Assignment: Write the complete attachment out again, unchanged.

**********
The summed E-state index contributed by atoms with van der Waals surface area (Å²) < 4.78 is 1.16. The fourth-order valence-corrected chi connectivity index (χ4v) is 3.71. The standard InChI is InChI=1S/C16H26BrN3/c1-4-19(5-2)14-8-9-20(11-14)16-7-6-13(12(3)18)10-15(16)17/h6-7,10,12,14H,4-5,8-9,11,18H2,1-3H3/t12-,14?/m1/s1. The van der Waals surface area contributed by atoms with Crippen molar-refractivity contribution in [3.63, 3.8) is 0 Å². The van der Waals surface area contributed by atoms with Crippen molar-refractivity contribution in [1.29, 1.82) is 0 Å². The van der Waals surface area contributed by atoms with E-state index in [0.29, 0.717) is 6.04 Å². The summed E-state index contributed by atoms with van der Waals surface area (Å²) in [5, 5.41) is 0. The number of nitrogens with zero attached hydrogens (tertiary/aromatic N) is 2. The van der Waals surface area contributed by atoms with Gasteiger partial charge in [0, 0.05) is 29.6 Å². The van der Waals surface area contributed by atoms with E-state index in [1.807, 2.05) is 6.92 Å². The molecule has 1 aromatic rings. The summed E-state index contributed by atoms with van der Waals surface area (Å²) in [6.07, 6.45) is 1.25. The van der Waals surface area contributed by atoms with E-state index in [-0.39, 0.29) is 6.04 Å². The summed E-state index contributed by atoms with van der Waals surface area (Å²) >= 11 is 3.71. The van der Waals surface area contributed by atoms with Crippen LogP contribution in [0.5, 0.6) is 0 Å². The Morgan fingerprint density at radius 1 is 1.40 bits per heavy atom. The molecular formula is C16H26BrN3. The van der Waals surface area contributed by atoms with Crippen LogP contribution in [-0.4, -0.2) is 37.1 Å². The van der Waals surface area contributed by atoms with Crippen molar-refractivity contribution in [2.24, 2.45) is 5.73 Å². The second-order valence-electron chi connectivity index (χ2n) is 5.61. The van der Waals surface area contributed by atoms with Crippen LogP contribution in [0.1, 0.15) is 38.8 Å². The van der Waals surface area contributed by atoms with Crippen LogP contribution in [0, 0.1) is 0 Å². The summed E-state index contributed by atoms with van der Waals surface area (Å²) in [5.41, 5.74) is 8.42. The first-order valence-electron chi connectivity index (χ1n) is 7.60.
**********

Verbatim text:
The summed E-state index contributed by atoms with van der Waals surface area (Å²) < 4.78 is 1.16. The fourth-order valence-corrected chi connectivity index (χ4v) is 3.71. The standard InChI is InChI=1S/C16H26BrN3/c1-4-19(5-2)14-8-9-20(11-14)16-7-6-13(12(3)18)10-15(16)17/h6-7,10,12,14H,4-5,8-9,11,18H2,1-3H3/t12-,14?/m1/s1. The van der Waals surface area contributed by atoms with Crippen molar-refractivity contribution in [3.63, 3.8) is 0 Å². The van der Waals surface area contributed by atoms with Crippen molar-refractivity contribution in [1.29, 1.82) is 0 Å². The van der Waals surface area contributed by atoms with E-state index in [0.29, 0.717) is 6.04 Å². The summed E-state index contributed by atoms with van der Waals surface area (Å²) in [5, 5.41) is 0. The number of nitrogens with zero attached hydrogens (tertiary/aromatic N) is 2. The van der Waals surface area contributed by atoms with Gasteiger partial charge in [0, 0.05) is 29.6 Å². The van der Waals surface area contributed by atoms with E-state index in [1.807, 2.05) is 6.92 Å². The molecule has 1 aromatic rings. The summed E-state index contributed by atoms with van der Waals surface area (Å²) in [6.07, 6.45) is 1.25. The van der Waals surface area contributed by atoms with E-state index in [-0.39, 0.29) is 6.04 Å². The summed E-state index contributed by atoms with van der Waals surface area (Å²) >= 11 is 3.71. The van der Waals surface area contributed by atoms with Crippen LogP contribution in [0.5, 0.6) is 0 Å². The Morgan fingerprint density at radius 1 is 1.40 bits per heavy atom. The molecular formula is C16H26BrN3. The van der Waals surface area contributed by atoms with Crippen LogP contribution in [-0.4, -0.2) is 37.1 Å². The van der Waals surface area contributed by atoms with Crippen molar-refractivity contribution in [2.24, 2.45) is 5.73 Å². The second-order valence-electron chi connectivity index (χ2n) is 5.61. The van der Waals surface area contributed by atoms with Crippen LogP contribution in [0.1, 0.15) is 38.8 Å². The van der Waals surface area contributed by atoms with Crippen LogP contribution in [0, 0.1) is 0 Å². The summed E-state index contributed by atoms with van der Waals surface area (Å²) in [5.41, 5.74) is 8.42. The first-order valence-electron chi connectivity index (χ1n) is 7.60.